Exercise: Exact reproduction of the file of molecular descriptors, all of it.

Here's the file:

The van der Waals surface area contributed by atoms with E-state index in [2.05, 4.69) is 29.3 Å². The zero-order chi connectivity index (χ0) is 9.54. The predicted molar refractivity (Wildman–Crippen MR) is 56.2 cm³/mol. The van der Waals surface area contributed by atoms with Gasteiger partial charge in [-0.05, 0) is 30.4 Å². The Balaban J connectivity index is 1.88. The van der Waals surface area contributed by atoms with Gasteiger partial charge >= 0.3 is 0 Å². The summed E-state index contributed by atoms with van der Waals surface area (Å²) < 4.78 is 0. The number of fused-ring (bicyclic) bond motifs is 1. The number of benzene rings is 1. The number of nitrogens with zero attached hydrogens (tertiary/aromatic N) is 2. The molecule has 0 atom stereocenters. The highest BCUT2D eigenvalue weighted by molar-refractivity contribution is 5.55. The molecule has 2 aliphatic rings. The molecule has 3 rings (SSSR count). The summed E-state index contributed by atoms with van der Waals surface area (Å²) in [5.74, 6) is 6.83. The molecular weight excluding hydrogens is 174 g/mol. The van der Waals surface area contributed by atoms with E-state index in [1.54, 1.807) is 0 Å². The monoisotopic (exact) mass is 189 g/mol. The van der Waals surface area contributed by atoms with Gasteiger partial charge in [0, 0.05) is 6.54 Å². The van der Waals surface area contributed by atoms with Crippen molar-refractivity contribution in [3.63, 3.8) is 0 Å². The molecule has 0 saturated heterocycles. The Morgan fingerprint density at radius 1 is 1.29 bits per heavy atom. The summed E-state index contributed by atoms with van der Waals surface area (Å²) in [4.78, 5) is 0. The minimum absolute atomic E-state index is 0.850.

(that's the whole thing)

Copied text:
The van der Waals surface area contributed by atoms with E-state index in [2.05, 4.69) is 29.3 Å². The zero-order chi connectivity index (χ0) is 9.54. The predicted molar refractivity (Wildman–Crippen MR) is 56.2 cm³/mol. The van der Waals surface area contributed by atoms with Gasteiger partial charge in [-0.05, 0) is 30.4 Å². The Balaban J connectivity index is 1.88. The van der Waals surface area contributed by atoms with Gasteiger partial charge >= 0.3 is 0 Å². The summed E-state index contributed by atoms with van der Waals surface area (Å²) < 4.78 is 0. The number of fused-ring (bicyclic) bond motifs is 1. The number of benzene rings is 1. The number of nitrogens with zero attached hydrogens (tertiary/aromatic N) is 2. The molecule has 0 atom stereocenters. The highest BCUT2D eigenvalue weighted by molar-refractivity contribution is 5.55. The molecule has 2 aliphatic rings. The molecule has 3 rings (SSSR count). The summed E-state index contributed by atoms with van der Waals surface area (Å²) in [5.74, 6) is 6.83. The molecular weight excluding hydrogens is 174 g/mol. The van der Waals surface area contributed by atoms with E-state index in [1.54, 1.807) is 0 Å². The monoisotopic (exact) mass is 189 g/mol. The van der Waals surface area contributed by atoms with Gasteiger partial charge in [0, 0.05) is 6.54 Å². The van der Waals surface area contributed by atoms with Crippen molar-refractivity contribution in [3.63, 3.8) is 0 Å². The molecule has 0 saturated heterocycles. The Morgan fingerprint density at radius 1 is 1.29 bits per heavy atom. The summed E-state index contributed by atoms with van der Waals surface area (Å²) in [4.78, 5) is 0. The minimum absolute atomic E-state index is 0.850.